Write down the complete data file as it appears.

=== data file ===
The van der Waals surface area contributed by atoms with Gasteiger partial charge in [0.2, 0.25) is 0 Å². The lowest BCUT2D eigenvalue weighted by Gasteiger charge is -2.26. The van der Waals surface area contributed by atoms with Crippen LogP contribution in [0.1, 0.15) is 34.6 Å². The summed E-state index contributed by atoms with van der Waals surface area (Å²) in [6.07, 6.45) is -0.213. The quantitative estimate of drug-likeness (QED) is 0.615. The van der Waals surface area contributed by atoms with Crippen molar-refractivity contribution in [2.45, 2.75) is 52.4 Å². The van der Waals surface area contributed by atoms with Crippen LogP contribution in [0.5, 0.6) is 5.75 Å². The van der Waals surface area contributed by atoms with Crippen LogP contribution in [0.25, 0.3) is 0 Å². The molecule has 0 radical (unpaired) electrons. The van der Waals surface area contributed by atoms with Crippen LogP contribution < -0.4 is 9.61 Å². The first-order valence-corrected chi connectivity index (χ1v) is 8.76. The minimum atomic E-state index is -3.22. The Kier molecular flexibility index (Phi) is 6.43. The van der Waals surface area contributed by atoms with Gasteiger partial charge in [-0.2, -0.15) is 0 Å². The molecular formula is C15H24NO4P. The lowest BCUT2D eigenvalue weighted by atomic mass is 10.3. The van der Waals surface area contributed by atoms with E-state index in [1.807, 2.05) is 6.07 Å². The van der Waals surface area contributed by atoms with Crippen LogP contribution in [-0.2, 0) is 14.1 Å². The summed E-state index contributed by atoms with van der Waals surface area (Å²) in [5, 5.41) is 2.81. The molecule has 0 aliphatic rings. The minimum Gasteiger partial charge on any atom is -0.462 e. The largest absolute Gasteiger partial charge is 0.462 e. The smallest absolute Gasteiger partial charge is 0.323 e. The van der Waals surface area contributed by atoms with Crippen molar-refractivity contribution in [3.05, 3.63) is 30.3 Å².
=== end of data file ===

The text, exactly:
The van der Waals surface area contributed by atoms with Gasteiger partial charge in [0.2, 0.25) is 0 Å². The lowest BCUT2D eigenvalue weighted by Gasteiger charge is -2.26. The van der Waals surface area contributed by atoms with Crippen LogP contribution in [0.1, 0.15) is 34.6 Å². The summed E-state index contributed by atoms with van der Waals surface area (Å²) in [6.07, 6.45) is -0.213. The quantitative estimate of drug-likeness (QED) is 0.615. The van der Waals surface area contributed by atoms with Crippen molar-refractivity contribution in [2.45, 2.75) is 52.4 Å². The van der Waals surface area contributed by atoms with Crippen LogP contribution in [0.5, 0.6) is 5.75 Å². The van der Waals surface area contributed by atoms with Crippen LogP contribution in [0.25, 0.3) is 0 Å². The molecule has 0 radical (unpaired) electrons. The van der Waals surface area contributed by atoms with Crippen LogP contribution < -0.4 is 9.61 Å². The first-order valence-corrected chi connectivity index (χ1v) is 8.76. The minimum atomic E-state index is -3.22. The Kier molecular flexibility index (Phi) is 6.43. The van der Waals surface area contributed by atoms with Gasteiger partial charge in [-0.2, -0.15) is 0 Å². The molecular formula is C15H24NO4P. The lowest BCUT2D eigenvalue weighted by atomic mass is 10.3. The van der Waals surface area contributed by atoms with E-state index in [1.807, 2.05) is 6.07 Å². The van der Waals surface area contributed by atoms with Crippen LogP contribution in [-0.2, 0) is 14.1 Å². The summed E-state index contributed by atoms with van der Waals surface area (Å²) in [5, 5.41) is 2.81. The molecule has 0 aliphatic rings. The minimum Gasteiger partial charge on any atom is -0.462 e. The largest absolute Gasteiger partial charge is 0.462 e. The smallest absolute Gasteiger partial charge is 0.323 e. The van der Waals surface area contributed by atoms with Crippen molar-refractivity contribution in [3.05, 3.63) is 30.3 Å².